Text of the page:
Who is to Blame??
No sooner had SEBI announced of its move to treat mis-selling as fraud, there were reverberations felt around the entire mutual fund industry. Coming close on its heels was the news of the london -based banking giant HSBC suspending MF, insurance sales in India amid allegations of mis-selling and certain “sharp practices.” Many other ‘big players’ were sufficiently ruffled.
Better late than never.
But this is neither the first nor a random instance.
Like HDFC Bank selling ULIPS by falsely projecting them as Fds, a Citi relationship manager embezzling clients money to the tune of Rs 400 crores, or Kotak Mahindra bank hustling its HNI clients to buy high-cost low-growth investments, or Aditya Birla Money incorrectly representing the risk associated with one of its products. These are some of the instances that dot the mis-selling Wall of Shame.
Mis-selling (as defined by investopedia) is the ethically questionable practice of a salesperson misrepresenting or misleading an investor about the characteristics of a product or service. In an effort to make a sale to a potential customer, a financial products salesperson could leave out certain information or describe a financial product as something the investor urgently needs, even though sound financial judgment would come to the opposite conclusion.
I emphasize on the brilliant choice of words. ‘Sound financial judgment’. But as they (rightfully) say – common sense is an uncommon commodity. At least amongst us financial services consumers. Let me reiterate my point by using the following example.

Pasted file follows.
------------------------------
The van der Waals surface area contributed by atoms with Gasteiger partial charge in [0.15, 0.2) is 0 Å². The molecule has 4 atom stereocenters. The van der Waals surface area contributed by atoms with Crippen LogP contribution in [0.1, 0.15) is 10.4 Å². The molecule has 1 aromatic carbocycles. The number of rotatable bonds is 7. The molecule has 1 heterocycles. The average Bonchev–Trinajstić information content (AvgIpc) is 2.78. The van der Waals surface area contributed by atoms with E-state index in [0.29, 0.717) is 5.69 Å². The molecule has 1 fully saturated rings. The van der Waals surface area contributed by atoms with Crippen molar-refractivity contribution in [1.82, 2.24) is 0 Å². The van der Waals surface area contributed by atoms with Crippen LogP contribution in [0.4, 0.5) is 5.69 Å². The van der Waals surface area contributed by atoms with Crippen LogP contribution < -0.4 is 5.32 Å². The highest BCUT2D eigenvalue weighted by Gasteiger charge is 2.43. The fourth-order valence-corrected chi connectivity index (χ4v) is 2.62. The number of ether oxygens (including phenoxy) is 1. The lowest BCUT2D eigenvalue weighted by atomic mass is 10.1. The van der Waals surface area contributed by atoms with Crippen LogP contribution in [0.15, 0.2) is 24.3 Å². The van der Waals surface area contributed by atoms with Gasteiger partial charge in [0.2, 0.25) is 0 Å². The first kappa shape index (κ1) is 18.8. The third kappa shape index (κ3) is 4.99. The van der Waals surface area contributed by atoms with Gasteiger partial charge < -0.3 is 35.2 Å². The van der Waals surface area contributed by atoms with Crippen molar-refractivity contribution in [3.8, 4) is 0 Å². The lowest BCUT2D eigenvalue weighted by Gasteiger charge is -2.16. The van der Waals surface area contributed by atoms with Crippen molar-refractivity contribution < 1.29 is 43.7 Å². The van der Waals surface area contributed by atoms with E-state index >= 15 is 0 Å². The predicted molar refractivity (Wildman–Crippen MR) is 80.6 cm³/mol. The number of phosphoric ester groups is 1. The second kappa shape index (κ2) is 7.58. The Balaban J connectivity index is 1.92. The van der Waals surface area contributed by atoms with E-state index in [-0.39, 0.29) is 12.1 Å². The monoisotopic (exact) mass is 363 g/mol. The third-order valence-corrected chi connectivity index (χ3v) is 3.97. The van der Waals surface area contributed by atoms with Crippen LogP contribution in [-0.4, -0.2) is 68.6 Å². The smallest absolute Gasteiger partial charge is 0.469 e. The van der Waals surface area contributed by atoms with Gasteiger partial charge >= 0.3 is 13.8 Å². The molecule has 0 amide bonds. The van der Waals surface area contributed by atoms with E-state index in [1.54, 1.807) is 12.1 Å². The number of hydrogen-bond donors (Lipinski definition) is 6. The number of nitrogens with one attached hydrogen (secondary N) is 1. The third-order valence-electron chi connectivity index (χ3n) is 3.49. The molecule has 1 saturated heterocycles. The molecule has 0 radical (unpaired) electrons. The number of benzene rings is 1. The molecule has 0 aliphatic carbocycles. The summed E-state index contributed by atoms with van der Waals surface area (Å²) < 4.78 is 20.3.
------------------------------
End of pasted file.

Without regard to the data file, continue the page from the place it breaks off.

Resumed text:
Picture this. You go to a doctor – Dr Quack. In the consulting room, instead of diagnosing and finding out your medical history he has the cheek to prescribe you some latest drug a pharma company has just launched. “Take this. This is a best selling drug. I am sure that you too would benefit from it – just like the patient before you did. And did I tell you that I don’t charge a fee. I get a ‘commission’ from the pharma company.”
What would you do – run away? Will you trust your health (or life) in the hands of such a doctor?
But when it comes to our financial health it is ironical, we tend to do the exact opposite. The industry is a rampant breeding ground for such ‘financial quacks’. They come in many garbs and have fancy titles or come from different kinds of institutions (some large multinationals, banks, broking firms and agents /distributors). But at the end of the day, they are just that. Quacks!
However are they the only ones to be blamed? Don’t most of us behave like ‘quack consumers’? All the time?
We want everything free, want quick fixes, and are always chasing the next hot tip. Thus there is an ecosystem made up of quack advisors, and quack consumers but most of the times honest & trustworthy consumers bear the brunt of this system built solely on greed, greed and greed.
Nothing now can stop these advisors as it has now become deeply ingrained part of their characters. They will find a way to squiggle out of a loop hole and have hundreds of workarounds on any piece of legislation.
It is therefore up to us to lead this change. To decide to become financially literate – as our first line of self-defense. To never invest for quick returns or very high returns. To not chase the best performing product or the next hot stock. To not demand free advice but know all costs before buying a product. To understand the risk associated with investments. But also understand how a particular product is helping you reach a particular financial goal in your life.
The question therefore is – Are WE upto it?